The Importance of a Vertigo Treatment Plan
In my opinion, the most important thing when creating a vertigo treatment plan is to select a team of professionals that you trust and follow their treatment plan step by step.
Some aspects of vestibular rehab are simply following protocols.
But if your vertigo treatment plan hits a plateau, the next step may be to move on to another provider in that same profession with more experience.
You may also have to consult with other specialists or get more diagnostic testing at some point.
It is not necessarily beneficial to consult with many different providers within the same profession at the same time, because they may have different opinions thereby offering different instructions.
That is why it is important to create a vertigo treatment plan and stick with it.
If you are working with multiple specialists at the same time, then you must coordinate the care between your concurrent vertigo treatment plans. If there are any discrepancies or conflicts, you must address them with your healthcare team.
Getting tidbits of information from multiple providers can be helpful, but patients may get confused by receiving conflicting information.
That is why I do not generally recommend jumping from one provider to the next without completing your vertigo treatment plan.
Confirm the Diagnosis
Often times, the vertigo treatment plan is developed based on a theory of root cause.
That theory of root cause is either proven or disproven by how you respond to the vertigo treatment plan that is provided.
Hopefully, the treatments you receive will produce the desired results thereby confirming that you were correctly diagnosed.
However, that is not always the case. If your results are not satisfactory, then you may be misdiagnosed or only partially diagnosed.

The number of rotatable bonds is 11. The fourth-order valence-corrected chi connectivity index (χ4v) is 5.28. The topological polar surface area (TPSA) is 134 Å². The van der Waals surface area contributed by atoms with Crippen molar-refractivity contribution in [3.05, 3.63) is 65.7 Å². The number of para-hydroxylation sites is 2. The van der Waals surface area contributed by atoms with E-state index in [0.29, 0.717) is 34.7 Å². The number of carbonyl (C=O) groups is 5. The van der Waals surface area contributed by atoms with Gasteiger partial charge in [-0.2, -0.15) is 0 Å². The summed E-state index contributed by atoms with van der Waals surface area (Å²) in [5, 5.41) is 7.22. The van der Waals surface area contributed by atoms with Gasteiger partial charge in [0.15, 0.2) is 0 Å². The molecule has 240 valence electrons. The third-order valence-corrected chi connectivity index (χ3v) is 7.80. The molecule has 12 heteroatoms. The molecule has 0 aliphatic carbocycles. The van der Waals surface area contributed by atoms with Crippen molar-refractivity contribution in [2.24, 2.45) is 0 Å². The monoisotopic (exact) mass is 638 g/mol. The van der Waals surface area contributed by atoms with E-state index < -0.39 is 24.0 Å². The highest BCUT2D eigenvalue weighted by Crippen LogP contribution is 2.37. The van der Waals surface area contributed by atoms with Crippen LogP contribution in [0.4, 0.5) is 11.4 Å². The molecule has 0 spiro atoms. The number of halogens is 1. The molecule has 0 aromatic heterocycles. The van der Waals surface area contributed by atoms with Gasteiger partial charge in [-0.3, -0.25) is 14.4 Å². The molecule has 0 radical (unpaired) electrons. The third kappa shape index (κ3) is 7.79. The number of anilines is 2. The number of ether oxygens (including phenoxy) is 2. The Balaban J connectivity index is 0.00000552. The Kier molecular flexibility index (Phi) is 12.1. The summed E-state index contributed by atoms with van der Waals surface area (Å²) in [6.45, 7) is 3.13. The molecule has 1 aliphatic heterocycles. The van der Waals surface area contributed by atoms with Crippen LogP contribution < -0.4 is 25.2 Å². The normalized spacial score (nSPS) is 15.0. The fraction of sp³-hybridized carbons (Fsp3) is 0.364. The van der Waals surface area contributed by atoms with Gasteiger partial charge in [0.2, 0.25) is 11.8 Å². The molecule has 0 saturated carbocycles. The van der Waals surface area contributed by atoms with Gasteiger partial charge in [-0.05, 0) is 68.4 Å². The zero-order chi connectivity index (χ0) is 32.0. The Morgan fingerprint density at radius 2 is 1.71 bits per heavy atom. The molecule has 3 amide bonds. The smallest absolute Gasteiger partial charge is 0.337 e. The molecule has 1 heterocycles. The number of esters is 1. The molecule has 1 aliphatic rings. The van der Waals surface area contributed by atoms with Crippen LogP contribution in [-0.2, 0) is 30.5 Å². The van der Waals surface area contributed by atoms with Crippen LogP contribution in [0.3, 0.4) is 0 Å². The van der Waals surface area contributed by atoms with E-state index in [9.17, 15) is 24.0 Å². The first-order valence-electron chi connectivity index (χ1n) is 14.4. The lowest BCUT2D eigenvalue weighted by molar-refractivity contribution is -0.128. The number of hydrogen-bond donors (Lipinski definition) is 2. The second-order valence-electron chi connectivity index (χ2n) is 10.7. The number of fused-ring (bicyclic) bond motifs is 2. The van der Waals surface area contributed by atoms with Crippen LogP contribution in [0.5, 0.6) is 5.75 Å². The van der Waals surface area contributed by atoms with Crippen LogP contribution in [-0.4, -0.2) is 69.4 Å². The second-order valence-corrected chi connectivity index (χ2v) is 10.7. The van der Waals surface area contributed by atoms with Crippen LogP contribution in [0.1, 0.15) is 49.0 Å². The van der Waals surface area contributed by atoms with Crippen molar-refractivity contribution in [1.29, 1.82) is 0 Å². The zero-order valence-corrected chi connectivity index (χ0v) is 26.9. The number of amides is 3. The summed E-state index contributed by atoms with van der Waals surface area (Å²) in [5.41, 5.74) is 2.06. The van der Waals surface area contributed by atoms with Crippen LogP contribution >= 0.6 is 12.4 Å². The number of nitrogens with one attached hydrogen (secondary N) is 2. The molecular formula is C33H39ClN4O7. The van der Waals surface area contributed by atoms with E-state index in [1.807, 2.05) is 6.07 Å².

Even though the process of completing a vertigo treatment plan with limited results can be frustrating, it is still valuable information in the long run.
If you quit early or switch to another provider before finishing your vertigo treatment plan, you could miss the opportunity to confirm your diagnosis – or disprove your diagnosis.
For Mystery Cases: Determine Root Cause in Hindsight
For some difficult cases that are not glaringly obvious at first – as to the root cause of dizziness, the diagnosis may actually occur in hindsight after a vertigo treatment plan is completed.
In those mystery cases, the patient may not have been diagnosed yet but may still start vestibular physical therapy treatments.
Sometimes, event the vestibular physical therapy initial exam does not clearly reveal the root cause.
So the root cause of vertigo may need to be determined “in hindsight” based on how the patient responds to different treatments that are offered as part of a comprehensive vestibular physical therapy plan of care.
If you do not follow up to complete your vertigo treatment plan as recommended, then your response to treatments may not be recorded in your medical chart.
Therefore, patients with a mystery case who quit a treatment plan prematurely could miss a potential opportunity to determine the root cause of their vertigo in hindsight, based on their response to the treatment.
Vertigo Treatment Plan for My Patients
I like to work with patients who want to commit to working through the rehab process with me. It can take a number of visits over time to develop the whole picture of inter-related root causes and how they are affecting each other inside the body.
An average patient with dizziness or vertigo sees me 4 to 6 times for their plan of care. Some difficult or challenging cases do require more visits than that for an episode of care, while easier cases require fewer visits.
Also, since dizziness and vertigo can recur for some patients, it is important to have an established relationship with local vertigo doctors. That way you can easily return to your healthcare team for further care if needed in the future.
I hope this information is helpful as you sort through navigating the health care system.
This blog is provided for informational purposes only. The content and any comments by Dr. Kim Bell, DPT are not intended to be a substitute for professional medical advice, diagnosis, or treatment. Always seek the advice of your physician or other qualified health provider with any questions you may have regarding a medical condition. The details of any case mentioned in this post represent a typical patient that Dr. Bell might see and do not describe the circumstances of a specific individual.